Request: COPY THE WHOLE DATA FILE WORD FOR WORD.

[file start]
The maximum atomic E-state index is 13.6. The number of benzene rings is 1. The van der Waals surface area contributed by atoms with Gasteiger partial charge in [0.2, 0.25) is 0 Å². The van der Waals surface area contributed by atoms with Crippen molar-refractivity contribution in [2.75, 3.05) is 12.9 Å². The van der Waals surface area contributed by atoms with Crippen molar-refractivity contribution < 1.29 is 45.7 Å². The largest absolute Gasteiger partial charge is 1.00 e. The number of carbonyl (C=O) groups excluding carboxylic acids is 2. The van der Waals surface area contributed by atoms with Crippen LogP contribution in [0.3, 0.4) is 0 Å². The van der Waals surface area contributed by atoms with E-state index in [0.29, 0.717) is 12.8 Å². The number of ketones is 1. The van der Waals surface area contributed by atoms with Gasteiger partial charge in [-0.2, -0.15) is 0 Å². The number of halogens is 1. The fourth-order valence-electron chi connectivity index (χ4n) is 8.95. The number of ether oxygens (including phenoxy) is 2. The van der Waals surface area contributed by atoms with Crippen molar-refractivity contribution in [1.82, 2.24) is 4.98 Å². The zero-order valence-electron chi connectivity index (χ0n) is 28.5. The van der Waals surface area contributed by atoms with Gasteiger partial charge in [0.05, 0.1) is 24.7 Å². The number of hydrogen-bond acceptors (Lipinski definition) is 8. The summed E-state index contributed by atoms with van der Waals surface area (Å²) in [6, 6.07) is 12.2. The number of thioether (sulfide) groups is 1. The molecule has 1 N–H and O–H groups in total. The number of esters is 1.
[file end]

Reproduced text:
The maximum atomic E-state index is 13.6. The number of benzene rings is 1. The van der Waals surface area contributed by atoms with Gasteiger partial charge in [0.2, 0.25) is 0 Å². The van der Waals surface area contributed by atoms with Crippen molar-refractivity contribution in [2.75, 3.05) is 12.9 Å². The van der Waals surface area contributed by atoms with Crippen molar-refractivity contribution < 1.29 is 45.7 Å². The largest absolute Gasteiger partial charge is 1.00 e. The number of carbonyl (C=O) groups excluding carboxylic acids is 2. The van der Waals surface area contributed by atoms with Crippen LogP contribution in [0.3, 0.4) is 0 Å². The van der Waals surface area contributed by atoms with E-state index in [0.29, 0.717) is 12.8 Å². The number of ketones is 1. The van der Waals surface area contributed by atoms with Gasteiger partial charge in [-0.2, -0.15) is 0 Å². The number of halogens is 1. The fourth-order valence-electron chi connectivity index (χ4n) is 8.95. The number of ether oxygens (including phenoxy) is 2. The van der Waals surface area contributed by atoms with Crippen molar-refractivity contribution in [1.82, 2.24) is 4.98 Å². The zero-order valence-electron chi connectivity index (χ0n) is 28.5. The van der Waals surface area contributed by atoms with Gasteiger partial charge in [0.05, 0.1) is 24.7 Å². The number of hydrogen-bond acceptors (Lipinski definition) is 8. The summed E-state index contributed by atoms with van der Waals surface area (Å²) in [6, 6.07) is 12.2. The number of thioether (sulfide) groups is 1. The molecule has 1 N–H and O–H groups in total. The number of esters is 1.